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Memory Overview

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In the cooperative multitasking environment provided by the Macintosh Operating System, your application can use only part of the total amount of RAM available on a computer. Some of the available RAM is reserved for use by the Operating System itself, and the remainder of the available memory is shared among all open applications.

When the Operating System starts up, it divides the available RAM into two broad sections. It reserves for itself a zone or partition of memory known as the system partition. The system partition always begins at the lowest addressable byte of memory (memory address 0) and extends upward. The system partition consists of two main parts:

  • a system heap
  • a set of global variables

In general, the memory in the system partition is for use by the Operating System alone. Your application probably won’t need to read or write that memory.

All memory outside the system partition is available for allocation to applications or other software components. In the cooperative multitasking environment, the user can have multiple applications open at once. When an application is launched, the Operating System assigns it a section of memory known as its application partition. In general, an application uses only the memory contained in its own application partition.

The system partition occupies the lowest position in memory. Application partitions occupy some or all of the remaining space. Note that application partitions are loaded into the top part of memory first. An application partition consists of three main parts:

  • an application heap
  • a stack
  • an A5 world, which includes the application’s global variables

The System Heap

The main part of the system partition is an area of memory known as the system heap. In general, the system heap is reserved for exclusive use by the Operating System and other system software components, which load into it various items such as system resources, system code segments, and system data structures. All system buffers and queues, for example, are allocated in the system heap.

The system heap is also used for code and other resources that do not belong to specific applications, such as code resources that add features to the Operating System or that provide control of special-purpose peripheral equipment. System patches and system extensions (stored as code resources of type 'INIT') are loaded into the system heap during the system startup process. Hardware device drivers (stored as code resources of type 'DRVR') are loaded into the system heap when the driver is opened.

The System Global Variables

The lowest part of memory is occupied by a collection of global variables called system global variables (or low-memory system global variables ). The Operating System uses these variables to maintain different kinds of information about the operating environment. For example, the Ticks global variable contains the number of ticks (sixtieths of a second) that have elapsed since the system was most recently started up. Similar variables contain, for example, the height of the menu bar (MBarHeight) and pointers to the heads of various operating-system queues (DTQueue, FSQHdr, VBLQueue, and so forth). Most low-memory global variables are of this variety: they contain information that is generally useful only to the Operating System or other system software components.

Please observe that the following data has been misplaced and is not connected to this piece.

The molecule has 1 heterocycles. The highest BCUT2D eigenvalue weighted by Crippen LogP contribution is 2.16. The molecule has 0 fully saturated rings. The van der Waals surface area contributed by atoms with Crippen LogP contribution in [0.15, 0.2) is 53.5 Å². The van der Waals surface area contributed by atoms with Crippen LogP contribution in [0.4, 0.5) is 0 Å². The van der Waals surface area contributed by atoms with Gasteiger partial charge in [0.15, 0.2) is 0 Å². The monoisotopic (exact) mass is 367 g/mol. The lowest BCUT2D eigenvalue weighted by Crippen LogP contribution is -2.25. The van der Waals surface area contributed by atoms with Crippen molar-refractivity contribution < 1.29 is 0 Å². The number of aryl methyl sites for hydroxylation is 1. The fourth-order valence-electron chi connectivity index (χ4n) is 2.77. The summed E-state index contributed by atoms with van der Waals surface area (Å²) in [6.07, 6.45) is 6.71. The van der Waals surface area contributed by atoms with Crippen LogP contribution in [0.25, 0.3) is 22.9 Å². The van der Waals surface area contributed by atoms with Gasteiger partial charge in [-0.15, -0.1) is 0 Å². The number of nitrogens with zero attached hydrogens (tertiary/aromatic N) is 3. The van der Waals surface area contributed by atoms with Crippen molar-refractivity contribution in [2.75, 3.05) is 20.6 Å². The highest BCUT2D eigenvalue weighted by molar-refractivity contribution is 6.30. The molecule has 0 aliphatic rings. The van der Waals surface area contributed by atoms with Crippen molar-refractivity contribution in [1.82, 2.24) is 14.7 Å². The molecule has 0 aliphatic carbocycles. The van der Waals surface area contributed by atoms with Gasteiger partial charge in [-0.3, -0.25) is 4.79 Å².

Other low-memory global variables contain information about the current application. For example, the ApplZone global variable contains the address of the first byte of the active application’s partition. The ApplLimit global variable contains the address of the last byte the active application’s heap can expand to include. The CurrentA5 global variable contains the address of the boundary between the active application’s global variables and its application parameters. Because these global variables contain information about the active application, the Operating System changes the values of these variables whenever a context switch occurs (that is, whenever an application takes control of the CPU from another application).

In general, it is best to avoid reading or writing low-memory system global variables. Most of these variables are undocumented, and the results of changing their values can be unpredictable. Usually, when the value of a low-memory global variable is likely to be useful to applications, the system software provides a routine that you can use to read or write that value. For example, you can get the current value of the Ticks global variable by calling the TickCount function.

Application Partitions

When your application is launched, the Operating System allocates for it a partition of memory called its application partition. That partition contains required segments of the application’s code as well as other data associated with the application.

Your application partition is divided into three major parts:

  • the application stack
  • the application heap
  • the application global variables and A5 world

The heap is located at the low-memory end of your application partition and always expands (when necessary) toward high memory. The A5 world is located at the high-memory end of your application partition and is of fixed size. The stack begins at the high-memory end of the A5 world and expands downward, toward the top of the heap.

There is usually an unused area of memory between the stack and the heap. This unused area provides space for the stack to grow without encroaching upon the space assigned to the application heap. In some cases, however, the stack might grow into space reserved for the application heap. If this happens, it is very likely that data in the heap will become corrupted.

The ApplLimit global variable marks the upper limit to which your heap can grow. If you call the MaxApplZone procedure at the beginning of your program, the heap immediately extends all the way up to this limit. If you were to use all of the heap’s free space, the Memory Manager would not allow you to allocate additional blocks above ApplLimit. If you do not call MaxApplZone, the heap grows toward ApplLimit whenever the Memory Manager finds that there is not enough memory in the heap to fill a request. However, once the heap grows up to ApplLimit, it can grow no further. Thus, whether you maximize your application heap or not, you can use only the space between the bottom of the heap and ApplLimit.